The Iced Coffee Myth
I am a self-proclaimed, full-fledged coffee addict—at any point of they day I have so much caffeine coursing through my veins that I’m quietly grinding my molars to dust—but there are some times when drinking a piping-hot cup of Joe is simply out of the question. When it’s 90 degrees with 90% humidity, drinking a steady supply of strong iced coffee feels like the only way to survive until cocktail hour. And considering that nearly every person you pass on the street in NYC between the months of May and September will have a dripping cup of iced coffee in one hand, I know I'm not alone.
The problem is, supporting an iced coffee habit can be expensive. While your regular cup of drip coffee usually tops out at $2.50, a single iced coffee in New York City can set you back as much as five dollars. Yep, you heard me. Five dollars. For coffee. And Ice. Which, I will remind you, is really just water.
Until recently, I’ve attributed the premium on iced coffee to the process of “cold brewing,” which I have seen written on chalk boards in front of hip cafés but never really knew what it meant and thus assumed it was some highly complex process that must involve a super expensive temperature control device or pressurized brewing contraption. Or maybe you have to go to special cold brewing school and only like, four coffee artisans in the tri-state area are qualified to make it! I don’t know! In my imagination, all of this sounded a lot like knitting—something I will pay for if someone else makes it but seems too frustrating and time-consuming for me to do myself.
Then, one weekend I saw my friend Roxy take a pitcher of iced coffee from the fridge of our summer rental in Montauk, and when I asked where she got it and she replied that she MADE IT. My world was shattered.
As it turns out, the ever illustrious cold brew is actually easy to make. Like really, REALLY easy. All you need is five “ingredients” and you can make a batch of iced coffee that would probably be worth upwards of twenty bucks and your neighborhood coffee shop. Then you can save all of those fivers you were shelling out to feed your addiction and put them towards something you actually need. Like this teepee, for instance.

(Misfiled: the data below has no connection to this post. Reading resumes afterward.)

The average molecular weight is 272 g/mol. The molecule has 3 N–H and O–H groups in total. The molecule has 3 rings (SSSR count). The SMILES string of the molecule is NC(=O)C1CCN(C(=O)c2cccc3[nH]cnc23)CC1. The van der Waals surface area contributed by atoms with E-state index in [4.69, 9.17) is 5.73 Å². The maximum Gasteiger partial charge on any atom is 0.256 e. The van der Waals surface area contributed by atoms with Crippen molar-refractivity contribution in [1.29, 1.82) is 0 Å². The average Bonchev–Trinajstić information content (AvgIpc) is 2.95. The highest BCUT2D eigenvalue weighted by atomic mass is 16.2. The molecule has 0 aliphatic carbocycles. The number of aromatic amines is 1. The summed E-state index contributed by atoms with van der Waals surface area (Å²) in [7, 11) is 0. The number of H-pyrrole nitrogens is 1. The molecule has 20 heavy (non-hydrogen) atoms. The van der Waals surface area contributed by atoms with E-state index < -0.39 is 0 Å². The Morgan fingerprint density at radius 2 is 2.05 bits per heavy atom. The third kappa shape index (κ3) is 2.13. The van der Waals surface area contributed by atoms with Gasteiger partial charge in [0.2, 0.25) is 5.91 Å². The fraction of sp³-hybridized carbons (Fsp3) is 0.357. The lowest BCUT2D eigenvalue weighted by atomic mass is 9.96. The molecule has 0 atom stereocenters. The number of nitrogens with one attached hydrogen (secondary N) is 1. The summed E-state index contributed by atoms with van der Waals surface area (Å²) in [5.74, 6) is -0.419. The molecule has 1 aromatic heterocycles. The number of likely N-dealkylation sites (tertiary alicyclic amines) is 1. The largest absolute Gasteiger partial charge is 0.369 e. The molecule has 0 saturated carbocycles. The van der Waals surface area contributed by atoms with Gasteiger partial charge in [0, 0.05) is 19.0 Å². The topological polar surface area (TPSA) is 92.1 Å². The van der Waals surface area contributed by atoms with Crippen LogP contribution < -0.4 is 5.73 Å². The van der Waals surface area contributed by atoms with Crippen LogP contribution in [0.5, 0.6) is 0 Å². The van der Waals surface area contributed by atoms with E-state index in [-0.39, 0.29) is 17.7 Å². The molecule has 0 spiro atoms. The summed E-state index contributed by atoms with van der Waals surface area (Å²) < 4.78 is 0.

Below are instructions for home brewing your very own iced coffee. Make it for yourself, make it for your friends. Impress everyone you know and then revel in your resourcefulness. Just try to exercise some self-control with this stuff. We don’t need anyone’s heart exploding now do we?
Homemade Cold Brew:
What you need:
- A jar, pitcher, or basically any kind of container
- A measuring cup
- A fine-mesh strainer (or just a regular strainer with a coffee filter in it)
- Ground coffee (anything courser than espresso grind should work fine)
Measure one cup of ground coffee and pour it into your jar. Next, add six cups of water, give it a stir, and throw it in the fridge. Let it steep in the fridge for at least 8 hours (I make mine in the evening so it can sit overnight) but the longer you let it sit, the stronger your coffee will be.
After brewing for 8+ hours, pour the mix through a strainer or coffee filter to catch all the grinds. I usually strain mine into a bowl and then pour it back into the jar I steeped it in.
Pour over ice and that's it! You just DIY'd cold brew! Serve with milk, simple syrup, or just on it's own. Delicious.